Similarly, you can cleanse, refresh, and also tenderize meats by putting them in a bowl or freezer bag with 1 tablespoon of sake a few hours and up to a day before cooking. This is especially good for chewy seafood like squid and octopus and for lean meats like white-meat chicken.
Zuke Maguro (Marinated Tuna)
This is a versatile base recipe that can be applied to other types of rich, strong-flavored fish, such as salmon, mackerel, and swordfish. It can be served in a variety of ways, including “as is,” rolled into sushi, or on top of warmed rice or cold pasta.
Cut anywhere from 250 to 400 grams of sashimi-grade tuna into medium-thin slices or dice into 1 cm cubes.
In a bowl, mix 1 tablespoon of sake, 2 tablespoons of soy sauce, 1 tablespoon of mirin, and 1 tablespoon of dashi stock (for this you can use 1 tablespoon of water and 2 pinches of dashi powder). Add tuna and marinate for at least 2 hours in the refrigerator; it will become more mellow and tastier if marinated overnight.
Options: You can add any and all of the following to the marinade: 1/2 tablespoon of toasted sesame oil, 1 tablespoon of whole toasted sesame seeds, 1 tablespoon of chopped scallions, 1 clove of minced garlic. Just before serving, you can add 1 tablespoon of sriracha sauce or sriracha mayonnaise or a touch of wasabi to taste. You can also combine the tuna with slices or chunks of avocado.
Ohitashi (Soaked Greens)
This dish is commonly made with spinach, but is also a way to preserve, enrich, and balance the flavor of all kinds of bitter greens—beet, radish, turnip—and spring vegetables like nanohana, a type of rapeseed, which is shown here served alongside a puree of Jerusalem artichokes and sautéed slices of wild boar.
Blanch about 250 grams (1/2 lb.) of greens or vegetables in salted water for one minute. Quickly drain and cool in ice water. Squeeze and pat dry.
Splash with 1 tablespoon of sake and 1 tablespoon of soy sauce and toss.
Let rest for one minute, then squeeze out the liquid, cut into desired-sized pieces, and serve as an appetizer or side dish. For extra flavor when serving, top with a few drops of soy sauce, a sprinkle of toasted sesame seeds, and/or a handful of dried katsuobushi flakes.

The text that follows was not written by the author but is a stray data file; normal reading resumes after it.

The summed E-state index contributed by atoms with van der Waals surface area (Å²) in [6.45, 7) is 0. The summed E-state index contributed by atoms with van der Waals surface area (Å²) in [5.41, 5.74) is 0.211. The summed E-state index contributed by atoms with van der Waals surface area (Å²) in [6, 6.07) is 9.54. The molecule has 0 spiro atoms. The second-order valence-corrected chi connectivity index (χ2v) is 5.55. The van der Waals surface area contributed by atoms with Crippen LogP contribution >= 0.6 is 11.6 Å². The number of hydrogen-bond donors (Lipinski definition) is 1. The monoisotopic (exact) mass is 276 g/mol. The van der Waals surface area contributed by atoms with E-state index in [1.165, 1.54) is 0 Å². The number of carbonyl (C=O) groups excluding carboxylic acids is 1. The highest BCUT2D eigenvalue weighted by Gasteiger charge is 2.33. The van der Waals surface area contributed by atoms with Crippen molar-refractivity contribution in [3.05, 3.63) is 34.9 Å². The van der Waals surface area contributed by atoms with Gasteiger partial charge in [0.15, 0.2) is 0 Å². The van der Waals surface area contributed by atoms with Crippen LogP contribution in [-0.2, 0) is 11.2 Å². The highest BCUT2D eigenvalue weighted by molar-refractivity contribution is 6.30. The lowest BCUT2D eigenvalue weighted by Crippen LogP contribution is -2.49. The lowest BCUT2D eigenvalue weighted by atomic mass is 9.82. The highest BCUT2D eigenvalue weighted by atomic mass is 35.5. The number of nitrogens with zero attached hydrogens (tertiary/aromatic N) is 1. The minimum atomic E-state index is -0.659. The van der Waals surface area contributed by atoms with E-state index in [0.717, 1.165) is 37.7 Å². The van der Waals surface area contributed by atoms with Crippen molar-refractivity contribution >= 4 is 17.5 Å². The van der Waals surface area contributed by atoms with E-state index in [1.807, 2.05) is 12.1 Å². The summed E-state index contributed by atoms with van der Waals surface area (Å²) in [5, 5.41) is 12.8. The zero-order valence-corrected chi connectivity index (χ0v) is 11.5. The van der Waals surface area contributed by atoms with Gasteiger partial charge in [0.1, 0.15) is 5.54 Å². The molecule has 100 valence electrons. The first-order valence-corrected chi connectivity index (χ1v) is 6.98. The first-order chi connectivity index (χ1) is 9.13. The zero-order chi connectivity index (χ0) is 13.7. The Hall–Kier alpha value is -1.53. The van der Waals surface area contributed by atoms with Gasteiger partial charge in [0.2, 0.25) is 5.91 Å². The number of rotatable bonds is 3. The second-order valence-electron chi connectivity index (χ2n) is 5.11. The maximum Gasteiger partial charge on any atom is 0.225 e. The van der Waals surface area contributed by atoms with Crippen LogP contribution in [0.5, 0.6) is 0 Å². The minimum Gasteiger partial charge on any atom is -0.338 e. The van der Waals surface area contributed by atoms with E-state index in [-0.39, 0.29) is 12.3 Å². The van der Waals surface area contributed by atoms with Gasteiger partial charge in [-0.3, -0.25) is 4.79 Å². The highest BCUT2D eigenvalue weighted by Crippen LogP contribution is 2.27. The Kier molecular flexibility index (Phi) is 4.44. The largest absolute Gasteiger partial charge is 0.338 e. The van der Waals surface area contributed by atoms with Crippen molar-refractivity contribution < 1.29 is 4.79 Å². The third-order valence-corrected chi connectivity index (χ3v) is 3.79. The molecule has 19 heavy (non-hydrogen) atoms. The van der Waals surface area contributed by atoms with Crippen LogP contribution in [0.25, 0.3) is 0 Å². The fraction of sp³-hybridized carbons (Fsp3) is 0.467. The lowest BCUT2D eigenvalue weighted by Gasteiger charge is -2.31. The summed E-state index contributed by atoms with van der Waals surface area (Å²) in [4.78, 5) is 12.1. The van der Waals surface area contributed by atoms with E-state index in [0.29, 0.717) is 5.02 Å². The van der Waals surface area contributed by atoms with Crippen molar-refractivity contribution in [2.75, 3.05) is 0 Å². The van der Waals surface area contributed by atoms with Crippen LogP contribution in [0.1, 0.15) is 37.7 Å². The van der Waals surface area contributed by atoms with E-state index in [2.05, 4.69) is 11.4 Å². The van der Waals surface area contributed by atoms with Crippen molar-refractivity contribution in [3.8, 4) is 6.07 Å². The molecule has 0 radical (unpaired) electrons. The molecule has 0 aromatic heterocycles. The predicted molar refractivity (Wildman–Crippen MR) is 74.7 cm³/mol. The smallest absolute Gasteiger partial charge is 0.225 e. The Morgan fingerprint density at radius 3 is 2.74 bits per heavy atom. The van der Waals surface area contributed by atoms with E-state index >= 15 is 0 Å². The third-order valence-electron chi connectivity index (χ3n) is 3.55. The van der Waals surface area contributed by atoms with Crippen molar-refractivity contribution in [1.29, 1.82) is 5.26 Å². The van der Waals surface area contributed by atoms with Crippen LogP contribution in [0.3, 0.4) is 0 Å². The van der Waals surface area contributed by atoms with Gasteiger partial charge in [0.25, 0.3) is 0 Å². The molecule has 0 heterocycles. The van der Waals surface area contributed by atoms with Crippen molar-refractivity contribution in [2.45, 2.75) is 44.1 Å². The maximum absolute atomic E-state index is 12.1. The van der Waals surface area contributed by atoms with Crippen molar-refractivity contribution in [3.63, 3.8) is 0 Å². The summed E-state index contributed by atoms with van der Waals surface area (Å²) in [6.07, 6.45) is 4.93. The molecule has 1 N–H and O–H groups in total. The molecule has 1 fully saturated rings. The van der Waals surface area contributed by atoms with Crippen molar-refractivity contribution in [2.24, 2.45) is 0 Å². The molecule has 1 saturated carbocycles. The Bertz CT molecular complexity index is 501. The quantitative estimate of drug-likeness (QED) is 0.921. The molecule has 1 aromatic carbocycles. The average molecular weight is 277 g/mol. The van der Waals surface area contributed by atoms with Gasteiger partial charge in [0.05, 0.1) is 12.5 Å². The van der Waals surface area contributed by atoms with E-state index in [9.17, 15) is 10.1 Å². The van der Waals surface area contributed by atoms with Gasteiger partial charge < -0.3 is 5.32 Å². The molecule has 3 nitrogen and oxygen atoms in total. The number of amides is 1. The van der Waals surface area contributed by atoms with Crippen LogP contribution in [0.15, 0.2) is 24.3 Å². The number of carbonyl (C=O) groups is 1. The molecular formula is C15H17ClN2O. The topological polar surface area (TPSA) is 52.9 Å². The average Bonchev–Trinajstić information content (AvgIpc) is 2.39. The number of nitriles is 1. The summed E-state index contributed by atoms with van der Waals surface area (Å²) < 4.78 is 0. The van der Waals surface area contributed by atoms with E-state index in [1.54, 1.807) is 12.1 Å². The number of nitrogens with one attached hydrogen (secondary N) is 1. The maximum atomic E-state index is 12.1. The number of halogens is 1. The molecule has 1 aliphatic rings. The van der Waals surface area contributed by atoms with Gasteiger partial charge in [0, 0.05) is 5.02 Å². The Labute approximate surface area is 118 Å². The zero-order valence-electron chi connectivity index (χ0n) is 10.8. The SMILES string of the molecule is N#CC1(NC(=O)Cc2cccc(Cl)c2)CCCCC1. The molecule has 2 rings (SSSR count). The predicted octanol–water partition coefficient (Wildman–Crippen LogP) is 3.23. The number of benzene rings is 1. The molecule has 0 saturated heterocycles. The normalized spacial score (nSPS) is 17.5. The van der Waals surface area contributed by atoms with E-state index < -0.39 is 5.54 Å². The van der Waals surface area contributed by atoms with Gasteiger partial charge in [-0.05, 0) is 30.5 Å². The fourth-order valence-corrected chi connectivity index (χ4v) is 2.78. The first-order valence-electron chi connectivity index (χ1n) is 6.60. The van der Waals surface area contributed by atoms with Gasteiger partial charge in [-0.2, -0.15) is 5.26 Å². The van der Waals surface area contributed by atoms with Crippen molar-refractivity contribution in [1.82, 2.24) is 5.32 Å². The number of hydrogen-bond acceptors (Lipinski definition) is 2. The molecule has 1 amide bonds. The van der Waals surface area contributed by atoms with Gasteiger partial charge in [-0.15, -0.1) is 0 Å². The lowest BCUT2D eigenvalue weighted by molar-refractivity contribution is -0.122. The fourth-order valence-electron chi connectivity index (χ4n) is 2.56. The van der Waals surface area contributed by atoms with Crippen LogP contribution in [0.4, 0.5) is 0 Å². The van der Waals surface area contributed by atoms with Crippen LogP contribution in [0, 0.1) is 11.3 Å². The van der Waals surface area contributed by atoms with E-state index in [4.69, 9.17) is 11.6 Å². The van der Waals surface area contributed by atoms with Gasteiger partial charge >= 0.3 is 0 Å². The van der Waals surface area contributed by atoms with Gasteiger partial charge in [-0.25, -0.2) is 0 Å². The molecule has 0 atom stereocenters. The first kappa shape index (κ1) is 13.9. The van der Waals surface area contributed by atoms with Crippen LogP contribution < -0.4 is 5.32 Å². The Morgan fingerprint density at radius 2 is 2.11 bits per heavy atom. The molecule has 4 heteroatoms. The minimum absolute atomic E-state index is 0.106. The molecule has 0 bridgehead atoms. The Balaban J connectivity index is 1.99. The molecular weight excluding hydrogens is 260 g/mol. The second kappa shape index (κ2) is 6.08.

Greens and vegetables mildly preserved this way will keep for up to three days if refrigerated. It is a nice way to have some greens on hand to add to a salad or on top of a ramen soup, or to simply eat as a healthy snack.
Asari Sakamushi (Steamed Clams)
Seafood, like clams, is loaded with a type of umami that when combined with the umami in sake exponentially increases the total umami flavor in a dish. It is why just a drop or two of sake in a dashi stock is all that is needed to give the soup significantly more richness and depth. Asari Sakamushi is made with only two ingredients—clams and sake—and is an umami flavor bomb.
Soak 15-20 clams in salt water for about 30 minutes, then scrub them clean of any grit.
Place clams in a pan and add 50 ml (1/4 cup) of sake. Cover and heat on medium to high heat until all the clams are opened.
Serve the clams in their sauce topped with a garnish of some chopped bright greens like Japanese mitsuba, Italian parsley, or scallions to accent the rich, fresh flavor of the clams and sauce.
Next time you make a seafood soup or stew like chowder, bouillabaisse, or cioppino, try adding a tablespoon or two of sake to create a similar umami flavor bomb.
Cooking With Sake - II
Sake comes in a range of types and a diversity of styles. While one bottle of sake can meet all of your cooking needs, it is good to have at least two to three different types in the kitchen to make the best use of it. In addition, sake brewers are making entirely new qualities of sake, which not only enhances sake’s versatility but inspires creativity in the kitchen. In our next article about cooking with sake, which we will post in the coming months, we will tell you which types of sake are good for different types of cooking methods, foods, and dishes as well as explore some of the possibilities of the new styles of sake.